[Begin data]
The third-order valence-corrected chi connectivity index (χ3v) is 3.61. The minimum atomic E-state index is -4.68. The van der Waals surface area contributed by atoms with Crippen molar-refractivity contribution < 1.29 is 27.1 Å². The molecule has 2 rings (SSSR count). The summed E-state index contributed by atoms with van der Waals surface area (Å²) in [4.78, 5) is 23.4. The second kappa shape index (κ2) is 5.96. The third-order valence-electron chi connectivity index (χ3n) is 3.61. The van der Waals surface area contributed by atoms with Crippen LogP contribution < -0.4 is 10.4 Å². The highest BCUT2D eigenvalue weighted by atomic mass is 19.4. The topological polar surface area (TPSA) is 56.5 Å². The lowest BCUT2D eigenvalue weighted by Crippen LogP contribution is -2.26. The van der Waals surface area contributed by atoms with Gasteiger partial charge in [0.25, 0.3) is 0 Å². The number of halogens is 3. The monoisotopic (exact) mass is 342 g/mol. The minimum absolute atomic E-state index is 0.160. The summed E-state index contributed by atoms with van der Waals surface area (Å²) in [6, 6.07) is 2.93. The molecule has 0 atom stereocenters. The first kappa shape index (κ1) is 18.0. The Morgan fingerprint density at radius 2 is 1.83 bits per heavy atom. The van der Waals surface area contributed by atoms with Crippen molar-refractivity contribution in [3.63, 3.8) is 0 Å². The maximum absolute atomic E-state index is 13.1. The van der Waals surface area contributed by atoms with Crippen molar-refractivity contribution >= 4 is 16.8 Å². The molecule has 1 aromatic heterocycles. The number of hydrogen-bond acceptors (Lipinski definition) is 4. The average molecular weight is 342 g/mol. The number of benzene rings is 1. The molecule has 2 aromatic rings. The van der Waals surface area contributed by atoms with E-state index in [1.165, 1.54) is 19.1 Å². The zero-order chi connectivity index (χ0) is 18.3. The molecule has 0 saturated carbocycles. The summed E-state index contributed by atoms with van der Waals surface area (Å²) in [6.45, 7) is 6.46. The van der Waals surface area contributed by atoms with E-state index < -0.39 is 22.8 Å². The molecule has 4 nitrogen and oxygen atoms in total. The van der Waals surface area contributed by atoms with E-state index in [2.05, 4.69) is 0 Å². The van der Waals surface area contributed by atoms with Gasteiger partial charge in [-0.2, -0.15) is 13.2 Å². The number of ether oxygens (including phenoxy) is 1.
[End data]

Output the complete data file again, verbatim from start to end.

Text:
The third-order valence-corrected chi connectivity index (χ3v) is 3.61. The minimum atomic E-state index is -4.68. The van der Waals surface area contributed by atoms with Crippen molar-refractivity contribution < 1.29 is 27.1 Å². The molecule has 2 rings (SSSR count). The summed E-state index contributed by atoms with van der Waals surface area (Å²) in [4.78, 5) is 23.4. The second kappa shape index (κ2) is 5.96. The third-order valence-electron chi connectivity index (χ3n) is 3.61. The van der Waals surface area contributed by atoms with Crippen LogP contribution < -0.4 is 10.4 Å². The highest BCUT2D eigenvalue weighted by atomic mass is 19.4. The topological polar surface area (TPSA) is 56.5 Å². The lowest BCUT2D eigenvalue weighted by Crippen LogP contribution is -2.26. The van der Waals surface area contributed by atoms with Gasteiger partial charge in [0.25, 0.3) is 0 Å². The number of halogens is 3. The monoisotopic (exact) mass is 342 g/mol. The minimum absolute atomic E-state index is 0.160. The summed E-state index contributed by atoms with van der Waals surface area (Å²) in [6, 6.07) is 2.93. The molecule has 0 atom stereocenters. The first kappa shape index (κ1) is 18.0. The Morgan fingerprint density at radius 2 is 1.83 bits per heavy atom. The van der Waals surface area contributed by atoms with Crippen molar-refractivity contribution in [3.63, 3.8) is 0 Å². The maximum absolute atomic E-state index is 13.1. The van der Waals surface area contributed by atoms with Crippen molar-refractivity contribution >= 4 is 16.8 Å². The molecule has 1 aromatic heterocycles. The number of hydrogen-bond acceptors (Lipinski definition) is 4. The average molecular weight is 342 g/mol. The number of benzene rings is 1. The molecule has 2 aromatic rings. The van der Waals surface area contributed by atoms with E-state index in [1.165, 1.54) is 19.1 Å². The zero-order chi connectivity index (χ0) is 18.3. The molecule has 0 saturated carbocycles. The summed E-state index contributed by atoms with van der Waals surface area (Å²) in [6.45, 7) is 6.46. The van der Waals surface area contributed by atoms with E-state index < -0.39 is 22.8 Å². The molecule has 4 nitrogen and oxygen atoms in total. The van der Waals surface area contributed by atoms with E-state index in [2.05, 4.69) is 0 Å². The van der Waals surface area contributed by atoms with Gasteiger partial charge in [-0.2, -0.15) is 13.2 Å². The number of ether oxygens (including phenoxy) is 1.